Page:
13. 13. Criticism against UTILITARIANISM 1) This theory may force an individual to do something against his/her own morals. 2) This theory ignored the rights of the minorities. 3) How to quantify which decision is going to give more pleasure or overall betterment for people ? 4) Conflict between principle and duties.
  14. 14. 2 types of Utilitarianism Act Utilitarianism Act utilitarianism states that the morally right action is the one that is in accordance with a moral rule whose general observance would create the most happiness Rule Utilitarianism Rule utilitarianism states that moral actions are those which conform to the rules which lead to the greatest good, or that "the rightness or wrongness of a particular action is a function of the correctness of the rule of which it is an instance
  15. 15. ETHICS are DUTIES(NON-CONSEQUENTIALIST) • By Immanuel Kant • Deontological ethics or deontology is an approach to ethics that focuses on the rightness or wrongness of actions itself, as opposed to the rightness or wrongness of the consequences of those actions (the Consequentialist) • It is described as "duty" or "obligation" based ethics, because deontologists believe that ethical rules "bind you to your duty". (a duty-based moral) • It is argued that some actions are wrong no matter what consequences follow from them Eg : lying is wrong no matter what is the consequence.
  16. 16. Kant’s Argument • Kant argued that an act is moral if they fit into the concept of “Categorical Imperative” • “Categorical Imperative” mean – a command or principle that must be obeyed with no exceptions (no matter what happens) • All rational people around the world should follow this particular law  “universalability”. An act becomes immoral and irrational if it violates the CI. • Example of Categorical Imperative is the “Ten Commandments”.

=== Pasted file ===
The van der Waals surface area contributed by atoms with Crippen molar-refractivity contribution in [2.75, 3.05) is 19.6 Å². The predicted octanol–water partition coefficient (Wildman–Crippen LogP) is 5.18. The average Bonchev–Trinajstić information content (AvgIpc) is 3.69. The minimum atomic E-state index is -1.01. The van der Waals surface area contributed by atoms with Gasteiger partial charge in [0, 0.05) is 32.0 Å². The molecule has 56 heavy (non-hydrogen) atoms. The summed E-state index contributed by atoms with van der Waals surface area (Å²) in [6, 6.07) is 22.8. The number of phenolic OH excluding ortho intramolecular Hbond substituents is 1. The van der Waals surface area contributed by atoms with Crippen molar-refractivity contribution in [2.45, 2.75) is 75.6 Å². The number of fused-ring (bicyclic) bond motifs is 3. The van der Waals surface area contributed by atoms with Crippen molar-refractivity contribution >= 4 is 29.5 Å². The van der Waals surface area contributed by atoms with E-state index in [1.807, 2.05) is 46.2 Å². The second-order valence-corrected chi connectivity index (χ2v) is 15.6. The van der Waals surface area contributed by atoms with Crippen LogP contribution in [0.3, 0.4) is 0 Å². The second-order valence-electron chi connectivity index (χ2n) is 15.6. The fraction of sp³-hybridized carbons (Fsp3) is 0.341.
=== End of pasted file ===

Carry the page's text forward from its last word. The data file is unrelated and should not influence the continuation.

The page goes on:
17. 17. Categorical Imperatives must be … 1) A Universal law “Act only on that maxim through which you can at the same time will that it should become a universal law." 2) Humanity or End in Itself "Act in such a way that you always treat humanity, whether in your own person or in the person of any other, never simply as a means, but always at the same time as an end."
  18. 18. Criticism against Kant’s theory – De George (1999) When the original itself is immoral, it will be unjust to hold strongly to the Kantian’s theory Example If a slave who escaped from his slaveholder, an untrue statement told to drive away the slaveholder is not a “lie” in itself because slavery is immoral, irrespective of what the law of the land might say. Under this approach, telling the truth to someone who does not possess a morally legitimate interest is not only acceptable, it is not even a lie at all.
  19. 19. Other Problems with Ethics of Duties Undervaluing Outcomes Complexity Optimism
  20. 20. ETHICS OF RIGHTS AND JUSTICE - John Rawls • Our interpretation of what is “just” and “fair” are based on our individual previous experience and knowledge that prejudice our perceptions. • Rawls says, to judge whether a situation is just or fair or not, one have to put himself at the “original position” (assume no knowledge or “total ignorant”) • a rational person would adopt a maximin strategy, that is to consider the worst case scenario that gives the greatest benefit.
  21. 21. To be continued ….